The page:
The Great Indian Boycott Culture

boycott culture

This article was written by Jithin PV, The Deshbhakt Discord Member

Indians have a history of Swadeshi Movement which was a drive to boycott British products during the freedom struggle. The movement successfully united all the Indians aiming for freedom. Their intention was noble and the consequences were mostly good.

Cut to 2020, nowadays, boycott trends are “manufactured” and “made viral” through the power of social media and mostly last only for that particular day. People who initiate these trends get offended even for the most silly things and start the #boycott on a whim!

Perhaps, even in this moment, when I’m typing, there’s a #boycott trending on Twitter. But, it’s important to realize that not every hashtag trend has good intention.

Usually the right wing propaganda is what encourages these boycott campaigns. The followers of right wing politics (also their supreme leader) cannot tolerate any sort of criticism or any quality that does not please their politics such as harmony between religions.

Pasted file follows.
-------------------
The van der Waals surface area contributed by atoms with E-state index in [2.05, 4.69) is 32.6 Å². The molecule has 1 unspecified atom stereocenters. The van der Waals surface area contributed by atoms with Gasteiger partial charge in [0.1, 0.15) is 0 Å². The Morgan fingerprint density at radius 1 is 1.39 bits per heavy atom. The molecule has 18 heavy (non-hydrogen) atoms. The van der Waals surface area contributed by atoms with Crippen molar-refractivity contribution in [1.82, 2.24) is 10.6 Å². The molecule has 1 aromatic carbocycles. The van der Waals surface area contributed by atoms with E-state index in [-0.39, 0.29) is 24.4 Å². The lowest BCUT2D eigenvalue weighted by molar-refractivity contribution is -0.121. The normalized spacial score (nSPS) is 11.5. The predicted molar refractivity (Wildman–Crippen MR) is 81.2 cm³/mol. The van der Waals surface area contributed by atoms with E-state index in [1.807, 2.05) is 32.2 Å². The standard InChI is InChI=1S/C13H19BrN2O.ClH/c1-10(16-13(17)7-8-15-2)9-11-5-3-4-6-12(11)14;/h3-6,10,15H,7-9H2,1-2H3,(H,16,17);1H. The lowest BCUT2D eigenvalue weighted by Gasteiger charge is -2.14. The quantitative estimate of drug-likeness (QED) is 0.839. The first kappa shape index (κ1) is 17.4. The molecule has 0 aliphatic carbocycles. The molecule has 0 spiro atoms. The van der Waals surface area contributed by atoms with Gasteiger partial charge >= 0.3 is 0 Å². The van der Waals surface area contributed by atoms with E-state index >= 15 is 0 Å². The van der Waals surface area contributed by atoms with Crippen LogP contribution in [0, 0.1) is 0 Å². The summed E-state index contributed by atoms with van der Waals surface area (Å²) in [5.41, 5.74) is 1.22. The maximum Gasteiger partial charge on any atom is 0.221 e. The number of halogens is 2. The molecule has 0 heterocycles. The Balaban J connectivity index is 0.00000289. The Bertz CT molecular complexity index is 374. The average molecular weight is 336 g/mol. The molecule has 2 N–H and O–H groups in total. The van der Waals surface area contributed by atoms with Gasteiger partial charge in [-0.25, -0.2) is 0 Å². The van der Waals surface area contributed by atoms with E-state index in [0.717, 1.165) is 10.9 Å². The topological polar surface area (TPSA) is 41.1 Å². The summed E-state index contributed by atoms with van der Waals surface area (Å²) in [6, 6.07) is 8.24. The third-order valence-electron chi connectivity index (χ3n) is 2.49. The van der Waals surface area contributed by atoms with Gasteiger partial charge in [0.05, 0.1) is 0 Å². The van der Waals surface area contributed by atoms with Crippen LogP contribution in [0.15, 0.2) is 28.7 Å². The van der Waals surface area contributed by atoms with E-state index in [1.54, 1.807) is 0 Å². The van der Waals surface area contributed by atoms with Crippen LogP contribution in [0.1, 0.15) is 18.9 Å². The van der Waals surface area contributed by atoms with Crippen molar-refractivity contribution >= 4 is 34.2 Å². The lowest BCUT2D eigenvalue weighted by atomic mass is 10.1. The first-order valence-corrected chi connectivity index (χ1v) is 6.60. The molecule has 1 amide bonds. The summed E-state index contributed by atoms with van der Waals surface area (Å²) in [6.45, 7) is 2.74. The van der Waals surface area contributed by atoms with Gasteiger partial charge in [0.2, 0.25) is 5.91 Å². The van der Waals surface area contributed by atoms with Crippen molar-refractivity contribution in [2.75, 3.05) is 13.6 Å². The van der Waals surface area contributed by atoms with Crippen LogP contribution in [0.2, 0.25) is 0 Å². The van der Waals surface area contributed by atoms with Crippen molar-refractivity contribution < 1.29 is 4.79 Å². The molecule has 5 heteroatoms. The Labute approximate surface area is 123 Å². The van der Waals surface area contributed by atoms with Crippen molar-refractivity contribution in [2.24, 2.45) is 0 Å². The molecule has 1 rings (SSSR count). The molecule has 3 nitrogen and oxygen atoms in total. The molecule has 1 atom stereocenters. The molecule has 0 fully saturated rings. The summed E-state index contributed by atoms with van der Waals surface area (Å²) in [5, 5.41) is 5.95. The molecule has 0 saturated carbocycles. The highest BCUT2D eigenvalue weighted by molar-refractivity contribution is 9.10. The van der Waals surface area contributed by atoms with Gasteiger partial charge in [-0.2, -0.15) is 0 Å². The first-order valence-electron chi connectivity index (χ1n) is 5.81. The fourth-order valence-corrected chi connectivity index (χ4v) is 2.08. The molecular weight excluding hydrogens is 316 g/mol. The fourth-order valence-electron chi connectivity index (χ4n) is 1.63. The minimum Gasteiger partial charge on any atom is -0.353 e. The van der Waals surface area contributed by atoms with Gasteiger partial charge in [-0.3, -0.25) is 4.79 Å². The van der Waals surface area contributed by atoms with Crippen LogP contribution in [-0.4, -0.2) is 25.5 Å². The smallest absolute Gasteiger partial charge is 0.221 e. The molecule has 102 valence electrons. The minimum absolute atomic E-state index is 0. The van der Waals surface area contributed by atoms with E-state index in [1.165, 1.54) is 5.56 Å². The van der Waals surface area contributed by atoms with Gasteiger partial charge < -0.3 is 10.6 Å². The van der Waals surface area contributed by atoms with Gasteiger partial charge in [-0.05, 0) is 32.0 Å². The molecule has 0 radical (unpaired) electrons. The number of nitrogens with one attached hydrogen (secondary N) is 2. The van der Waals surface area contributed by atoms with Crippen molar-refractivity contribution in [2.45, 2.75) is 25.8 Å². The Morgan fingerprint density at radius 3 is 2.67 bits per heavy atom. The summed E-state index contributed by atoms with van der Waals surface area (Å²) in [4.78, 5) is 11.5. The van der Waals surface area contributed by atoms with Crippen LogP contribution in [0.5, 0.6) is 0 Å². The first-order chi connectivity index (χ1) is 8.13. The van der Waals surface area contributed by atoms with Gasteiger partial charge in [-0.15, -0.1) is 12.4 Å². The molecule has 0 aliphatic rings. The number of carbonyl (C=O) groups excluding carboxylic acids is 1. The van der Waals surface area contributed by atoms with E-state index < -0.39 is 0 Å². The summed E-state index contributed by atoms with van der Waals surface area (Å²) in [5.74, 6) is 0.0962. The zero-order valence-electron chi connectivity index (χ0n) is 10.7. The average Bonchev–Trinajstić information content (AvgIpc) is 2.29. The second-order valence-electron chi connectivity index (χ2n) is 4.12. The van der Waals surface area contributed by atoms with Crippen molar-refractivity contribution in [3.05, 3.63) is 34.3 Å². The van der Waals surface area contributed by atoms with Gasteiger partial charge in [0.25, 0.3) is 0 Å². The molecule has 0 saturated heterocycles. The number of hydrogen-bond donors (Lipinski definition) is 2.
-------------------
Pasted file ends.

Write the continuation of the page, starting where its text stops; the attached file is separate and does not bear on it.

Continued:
Sounds like a fascist thing, right?

  • The campaign for boycotting Tanishq, a jewellery brand, happened because its advertisement showed communal harmony, which, in their view, was far from ground reality
  • They decided to boycott Mirzapur webseries because it criticised the govt or because the lead actor Ali Fazal opined against the CAA-NRC
  • A trend to boycott Chhappak movie, because the protagonist of the film, Deepika Padukone, had supported the JNU students who were attacked by alleged ABVP goons

Clearly, most of such campaigns have a strong right wing and pro-government agenda. Such hashtags create a mental divide between people, which is not good news for a country like India. What’s worse is that such campaigns also receive a “virtual” support from the concerned political parties.

The question remains: If somebody cannot criticize a policy of govt, if an ad should not show harmony, if an actress cannot support the wounded students, if farmers cannot protest, etc. then, is India truly a democratic country any-more? Let’s quickly remind ourselves that the “existence of diverse opinions” is what democracy has always been about. It’s all the more important now!

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